Ferguson cop Darren Wilson tells man: ‘I’m gonna lock your ass up’ for filming me

Photography is not a crime.

Mar 1, 2020, 4:58 pm*

Tech

Rob Price 

Rob Price

New footage has emerged that shows controversial Ferguson police officer Darren Wilson arresting a man for refusing to stop filming him in 2013. 

On Aug. 9, 2014, Wilson shot dead unarmed teen Michael Brown in Ferguson, Missouri. The exact sequence of events is disputed, but the shooting triggered widespread civil unrest, violent protest and numerous arrests, including journalists. Amnesty International has accused Missouri police of human rights abuses, and months later, protesters are still regularly taking to the streets over perceived institutional injustices.

The new video was shot by one Mike Arman, and was recorded on Oct. 28, 2013. The 15-second clip apparently shows Wilson standing in Arman’s yard, where the officer was delivering a court summons regarding derelict videos. Wilson refuses to provide Arman with his name, and tells him that “if you wanna take a picture of me one more time, I’m gonna lock your ass up.”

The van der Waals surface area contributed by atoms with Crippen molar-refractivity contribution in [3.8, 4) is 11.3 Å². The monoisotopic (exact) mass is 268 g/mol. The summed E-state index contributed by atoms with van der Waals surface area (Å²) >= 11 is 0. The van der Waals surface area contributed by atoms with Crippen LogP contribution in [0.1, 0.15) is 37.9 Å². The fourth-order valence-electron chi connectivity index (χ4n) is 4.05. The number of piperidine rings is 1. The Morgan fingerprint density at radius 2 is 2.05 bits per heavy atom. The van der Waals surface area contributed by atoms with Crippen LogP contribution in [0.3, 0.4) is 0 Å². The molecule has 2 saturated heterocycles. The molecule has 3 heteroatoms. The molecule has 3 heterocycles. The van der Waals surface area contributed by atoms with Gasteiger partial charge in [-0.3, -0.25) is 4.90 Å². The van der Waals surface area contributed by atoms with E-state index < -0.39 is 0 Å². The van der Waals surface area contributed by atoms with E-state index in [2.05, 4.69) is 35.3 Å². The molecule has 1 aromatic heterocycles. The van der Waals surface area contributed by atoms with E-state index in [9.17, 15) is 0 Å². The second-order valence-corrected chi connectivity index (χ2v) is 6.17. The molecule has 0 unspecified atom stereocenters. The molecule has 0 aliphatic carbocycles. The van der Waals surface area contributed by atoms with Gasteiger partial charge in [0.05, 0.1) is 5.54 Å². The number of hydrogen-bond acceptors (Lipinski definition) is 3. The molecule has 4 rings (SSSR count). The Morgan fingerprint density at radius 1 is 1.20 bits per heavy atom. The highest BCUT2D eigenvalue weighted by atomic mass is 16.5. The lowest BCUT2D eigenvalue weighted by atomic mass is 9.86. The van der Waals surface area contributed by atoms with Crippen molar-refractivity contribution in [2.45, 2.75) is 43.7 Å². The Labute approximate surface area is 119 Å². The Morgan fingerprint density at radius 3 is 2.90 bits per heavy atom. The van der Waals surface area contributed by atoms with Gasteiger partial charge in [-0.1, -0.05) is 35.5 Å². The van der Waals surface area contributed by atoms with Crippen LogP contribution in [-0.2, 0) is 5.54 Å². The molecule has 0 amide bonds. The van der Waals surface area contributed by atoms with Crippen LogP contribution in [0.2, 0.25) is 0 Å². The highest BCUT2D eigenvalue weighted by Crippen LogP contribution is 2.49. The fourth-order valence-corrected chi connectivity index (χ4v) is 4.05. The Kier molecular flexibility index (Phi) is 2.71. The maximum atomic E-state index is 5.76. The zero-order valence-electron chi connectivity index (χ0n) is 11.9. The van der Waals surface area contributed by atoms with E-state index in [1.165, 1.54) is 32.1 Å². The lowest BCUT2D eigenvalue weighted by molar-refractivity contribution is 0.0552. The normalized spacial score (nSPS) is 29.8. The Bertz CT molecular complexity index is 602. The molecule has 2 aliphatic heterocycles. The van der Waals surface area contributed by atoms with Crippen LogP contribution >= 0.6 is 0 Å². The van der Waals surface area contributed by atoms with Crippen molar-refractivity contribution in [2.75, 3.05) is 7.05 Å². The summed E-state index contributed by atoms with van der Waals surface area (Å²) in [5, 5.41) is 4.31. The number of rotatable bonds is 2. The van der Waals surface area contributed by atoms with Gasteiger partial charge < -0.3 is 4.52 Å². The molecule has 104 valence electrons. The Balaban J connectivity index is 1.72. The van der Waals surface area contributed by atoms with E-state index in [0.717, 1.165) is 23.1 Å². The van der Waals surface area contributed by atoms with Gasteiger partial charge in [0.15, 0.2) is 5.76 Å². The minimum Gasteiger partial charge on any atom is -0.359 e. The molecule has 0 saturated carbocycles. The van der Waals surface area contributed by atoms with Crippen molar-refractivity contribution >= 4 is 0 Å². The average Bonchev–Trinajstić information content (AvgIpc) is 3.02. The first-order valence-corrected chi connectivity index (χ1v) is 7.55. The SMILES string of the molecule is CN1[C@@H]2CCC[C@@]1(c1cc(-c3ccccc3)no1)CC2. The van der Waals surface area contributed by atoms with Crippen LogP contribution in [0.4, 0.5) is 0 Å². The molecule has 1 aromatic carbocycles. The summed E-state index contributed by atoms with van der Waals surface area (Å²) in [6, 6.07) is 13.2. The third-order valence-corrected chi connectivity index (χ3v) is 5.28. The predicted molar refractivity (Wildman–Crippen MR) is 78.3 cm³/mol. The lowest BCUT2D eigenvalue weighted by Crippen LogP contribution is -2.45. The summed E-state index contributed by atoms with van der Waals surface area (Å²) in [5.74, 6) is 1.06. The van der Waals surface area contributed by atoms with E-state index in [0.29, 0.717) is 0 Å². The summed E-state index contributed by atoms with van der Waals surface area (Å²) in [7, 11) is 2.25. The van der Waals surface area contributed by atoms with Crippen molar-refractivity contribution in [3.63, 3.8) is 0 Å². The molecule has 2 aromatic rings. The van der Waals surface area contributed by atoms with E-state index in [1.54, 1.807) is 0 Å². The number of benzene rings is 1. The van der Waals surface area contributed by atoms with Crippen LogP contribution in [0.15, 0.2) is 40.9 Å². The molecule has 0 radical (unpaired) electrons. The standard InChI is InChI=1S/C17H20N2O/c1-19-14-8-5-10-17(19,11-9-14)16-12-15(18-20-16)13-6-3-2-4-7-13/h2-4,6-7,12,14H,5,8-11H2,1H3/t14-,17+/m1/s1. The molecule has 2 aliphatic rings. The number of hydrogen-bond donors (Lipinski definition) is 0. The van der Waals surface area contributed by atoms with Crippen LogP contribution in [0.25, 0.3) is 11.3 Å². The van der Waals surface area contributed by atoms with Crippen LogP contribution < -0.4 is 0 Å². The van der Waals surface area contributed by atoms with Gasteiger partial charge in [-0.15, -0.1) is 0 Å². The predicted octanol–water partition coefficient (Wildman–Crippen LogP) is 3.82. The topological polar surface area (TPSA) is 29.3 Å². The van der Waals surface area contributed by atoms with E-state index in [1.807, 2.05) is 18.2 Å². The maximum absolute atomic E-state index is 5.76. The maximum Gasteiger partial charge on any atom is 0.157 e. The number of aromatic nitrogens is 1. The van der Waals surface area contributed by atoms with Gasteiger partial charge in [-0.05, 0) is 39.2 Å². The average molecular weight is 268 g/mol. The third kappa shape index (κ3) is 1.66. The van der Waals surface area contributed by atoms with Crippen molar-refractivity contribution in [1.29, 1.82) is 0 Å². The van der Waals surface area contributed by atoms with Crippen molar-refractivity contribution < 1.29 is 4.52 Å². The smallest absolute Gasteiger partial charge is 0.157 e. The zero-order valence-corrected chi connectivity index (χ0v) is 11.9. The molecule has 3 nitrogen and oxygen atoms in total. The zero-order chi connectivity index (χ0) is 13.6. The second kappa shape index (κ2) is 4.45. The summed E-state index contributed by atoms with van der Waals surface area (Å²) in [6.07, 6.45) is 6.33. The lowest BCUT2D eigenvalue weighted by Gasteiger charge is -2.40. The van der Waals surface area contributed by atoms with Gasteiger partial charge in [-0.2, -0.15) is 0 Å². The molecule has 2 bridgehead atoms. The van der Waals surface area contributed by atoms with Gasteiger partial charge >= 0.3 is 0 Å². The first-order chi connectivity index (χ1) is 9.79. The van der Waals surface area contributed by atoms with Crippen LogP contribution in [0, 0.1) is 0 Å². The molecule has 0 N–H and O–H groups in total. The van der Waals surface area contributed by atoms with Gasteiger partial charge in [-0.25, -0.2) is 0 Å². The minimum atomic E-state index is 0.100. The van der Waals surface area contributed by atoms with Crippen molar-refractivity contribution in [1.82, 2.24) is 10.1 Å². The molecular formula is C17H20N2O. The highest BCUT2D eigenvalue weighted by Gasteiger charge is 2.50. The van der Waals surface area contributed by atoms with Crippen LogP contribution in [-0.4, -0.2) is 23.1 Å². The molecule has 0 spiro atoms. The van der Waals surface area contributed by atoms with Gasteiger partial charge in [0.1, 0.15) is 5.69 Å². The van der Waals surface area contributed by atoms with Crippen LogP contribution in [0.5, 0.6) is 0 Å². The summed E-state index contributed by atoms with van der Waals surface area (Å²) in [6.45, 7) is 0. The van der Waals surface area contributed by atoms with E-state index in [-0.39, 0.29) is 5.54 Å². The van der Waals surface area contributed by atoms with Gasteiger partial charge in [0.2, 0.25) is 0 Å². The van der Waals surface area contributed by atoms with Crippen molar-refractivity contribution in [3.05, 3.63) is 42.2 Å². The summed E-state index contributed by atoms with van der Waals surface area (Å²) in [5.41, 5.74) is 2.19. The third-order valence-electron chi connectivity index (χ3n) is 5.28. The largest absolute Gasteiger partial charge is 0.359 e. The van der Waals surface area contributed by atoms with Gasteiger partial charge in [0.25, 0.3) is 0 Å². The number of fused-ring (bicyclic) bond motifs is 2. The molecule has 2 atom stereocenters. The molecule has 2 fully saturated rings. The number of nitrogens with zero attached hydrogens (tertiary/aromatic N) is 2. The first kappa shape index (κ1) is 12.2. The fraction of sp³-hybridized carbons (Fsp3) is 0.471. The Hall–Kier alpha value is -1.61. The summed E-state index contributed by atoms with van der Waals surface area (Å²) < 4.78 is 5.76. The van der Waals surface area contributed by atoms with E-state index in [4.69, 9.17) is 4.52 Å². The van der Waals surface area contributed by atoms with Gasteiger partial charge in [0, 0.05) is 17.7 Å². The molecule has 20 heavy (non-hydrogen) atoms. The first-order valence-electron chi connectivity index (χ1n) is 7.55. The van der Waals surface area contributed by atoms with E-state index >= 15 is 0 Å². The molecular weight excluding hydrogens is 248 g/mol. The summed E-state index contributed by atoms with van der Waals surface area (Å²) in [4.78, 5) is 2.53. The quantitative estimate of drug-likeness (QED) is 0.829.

Arman continues to record, telling Wilson that he is doing so—to which he is told that “no you don’t [have the right to record].” The video then ends as Wilson arrests Arman.

According to the official police report filed by Wilson at the time, Arman was arrested for “Failure to Comply, as he refused to comply with all the requests needed in order to complete the summons process.” 

Gawker reports the charge was dropped after Arman showed the video to his attorney, and he beat another charge against him—violating pit bull regulations—“by proving his dog was actually a bull dog.”

Despite the police report corroborating the video, Ferguson police have disputed that the footage shows Wilson. “I don’t think that is him,” a spokesperson told the Guardian.

Contrary to what the officer in the video—whether Wilson or not—said, it is always legal under the First Amendment to record the police in a public place (and certainly on your own private property), so long as your doing so does not impede them in carrying out their duties.

H/T Gawker | Photo via Jamelle Bouie/Wikimedia Commons (CC BY 2.0)

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*First Published: Nov 17, 2014, 7:40 am